Hibbitts, originally from southwest Virginia, has traveled the world as an enlisted member of the U.S. Air Force. After completing his enlistment, he enrolled at Emory & Henry College where he received a Bachelor of Arts in English Literature and Creative Writing. While in school, he completed a thru-hike of the A.T. and received certifications in Wilderness First Aid and CPR. Most recently, he attained a Master of Fine Arts degree at McNeese State University in Lake Charles, Louisiana. His writing also appears in A.T. Journeys magazine.
Billips, a board member of the Piedmont A.T. Hikers, operates the club's hiking program, including monthly hikes and the "70 Mile Club." She is responsible for maintaining a section of the A.T., is a lifelong resident of southwest Virginia and an avid hiker. This is Billips' second year as an A.T. Community(TM) Ambassador.
Miller attended Virginia Tech and attained a Bachelor of Science Degree in Forestry and Wildlife and a Master of Arts Degree in Education. He is currently a teacher at Central Academy Middle School in Botetourt County, where he completed the ATC's Trail to Every Classroom program in 2011. Miller is an Eagle Scout, lifelong hiker and backpacker.
Keck graduated from the University of Kentucky with a Bachelor of Science degree in Agriculture. She is the president of the Shenandoah Valley Tourism Association and the former Director of Tourism for Front Royal. Keck is a trained Master Naturalist and hopes to promote Trail-friendly policies in the local government.
"The Ambassador program will contribute to my knowledge of both the Appalachian Trail and Appalachian Trail Conservancy programs that enhance and protect the Trail and Trail experience," stated Keck.
A new member of the Front Royal/Warren County A.T. Community(TM) committee, Browett is an avid hiker and naturalist who has spent time in the woods around northern Virginia her entire life. As a public health professional, personal trainer and chef, she is interested in making people more mindful of how health, exercise and nutrition intersect. She hopes to use her position as an A.T. Ambassador to build a stronger awareness of the Trail, encourage volunteerism, conservation efforts and inspire community members to go outside for some fresh air.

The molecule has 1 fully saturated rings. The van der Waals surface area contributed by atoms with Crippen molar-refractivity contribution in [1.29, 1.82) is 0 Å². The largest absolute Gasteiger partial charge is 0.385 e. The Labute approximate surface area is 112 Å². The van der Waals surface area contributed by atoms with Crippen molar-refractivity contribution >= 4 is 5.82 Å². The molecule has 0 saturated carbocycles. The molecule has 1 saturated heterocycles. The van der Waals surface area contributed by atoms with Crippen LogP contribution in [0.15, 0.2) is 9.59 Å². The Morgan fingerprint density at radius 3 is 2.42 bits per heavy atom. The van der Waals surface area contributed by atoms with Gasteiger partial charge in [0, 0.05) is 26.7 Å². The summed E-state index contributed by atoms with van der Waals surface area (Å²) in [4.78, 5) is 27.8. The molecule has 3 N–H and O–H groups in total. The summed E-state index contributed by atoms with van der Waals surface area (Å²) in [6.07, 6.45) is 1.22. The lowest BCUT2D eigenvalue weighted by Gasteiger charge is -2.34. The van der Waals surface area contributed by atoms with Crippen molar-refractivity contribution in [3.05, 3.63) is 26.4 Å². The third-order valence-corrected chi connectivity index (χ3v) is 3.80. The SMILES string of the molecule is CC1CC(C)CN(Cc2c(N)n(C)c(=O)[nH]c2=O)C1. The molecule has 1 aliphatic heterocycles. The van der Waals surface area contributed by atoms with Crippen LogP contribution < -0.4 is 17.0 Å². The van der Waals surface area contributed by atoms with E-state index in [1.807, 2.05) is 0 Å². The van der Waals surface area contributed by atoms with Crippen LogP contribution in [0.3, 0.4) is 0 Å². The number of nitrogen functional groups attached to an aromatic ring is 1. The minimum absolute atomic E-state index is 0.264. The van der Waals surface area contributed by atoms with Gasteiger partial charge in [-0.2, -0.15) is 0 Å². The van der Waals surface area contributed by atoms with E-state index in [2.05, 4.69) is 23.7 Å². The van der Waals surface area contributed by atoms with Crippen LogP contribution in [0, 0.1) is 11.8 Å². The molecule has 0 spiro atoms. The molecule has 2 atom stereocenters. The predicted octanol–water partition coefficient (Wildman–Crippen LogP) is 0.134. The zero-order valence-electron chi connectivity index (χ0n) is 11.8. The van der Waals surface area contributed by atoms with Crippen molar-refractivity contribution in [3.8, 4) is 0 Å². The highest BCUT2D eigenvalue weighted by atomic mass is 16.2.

The Appalachian Trail Conservancy (ATC) has selected Wendy Hershey to serve as the volunteer ambassador to the designated Appalachian Trail Community(TM) of Harpers Ferry and Bolivar, West Virginia.
Hershey has a Bachelor's Degree in Communication Disorders & Speech Science from the University of Colorado. She is an A.T. section hiker and looks forward to promoting Trail awareness with community outreach, educational events, Trail maintenance projects, and community hikes. Over the past four years, she successfully organized the Valentines for Vets program in her community, delivering over 300 handmade Valentines to local Veterans Hospitals each year.
"I am passionate about the Appalachian Trail. I love exploring on it. I love the history behind it. I love the permanence of it," said Hershey.
The ATC was founded in 1925 by volunteers and federal officials. The AT is a unit of the National Park System and is the longest hiking-only footpath in the world. Volunteers typically donate more than 220,000 hours per year to the Trail.
Tags: Events, Tourism, Appalachian Trail Conservancy, Appalachian Trail, Hiking, Hiking Gear, Appalachian Trail Community, and Appalachian Trail Clubs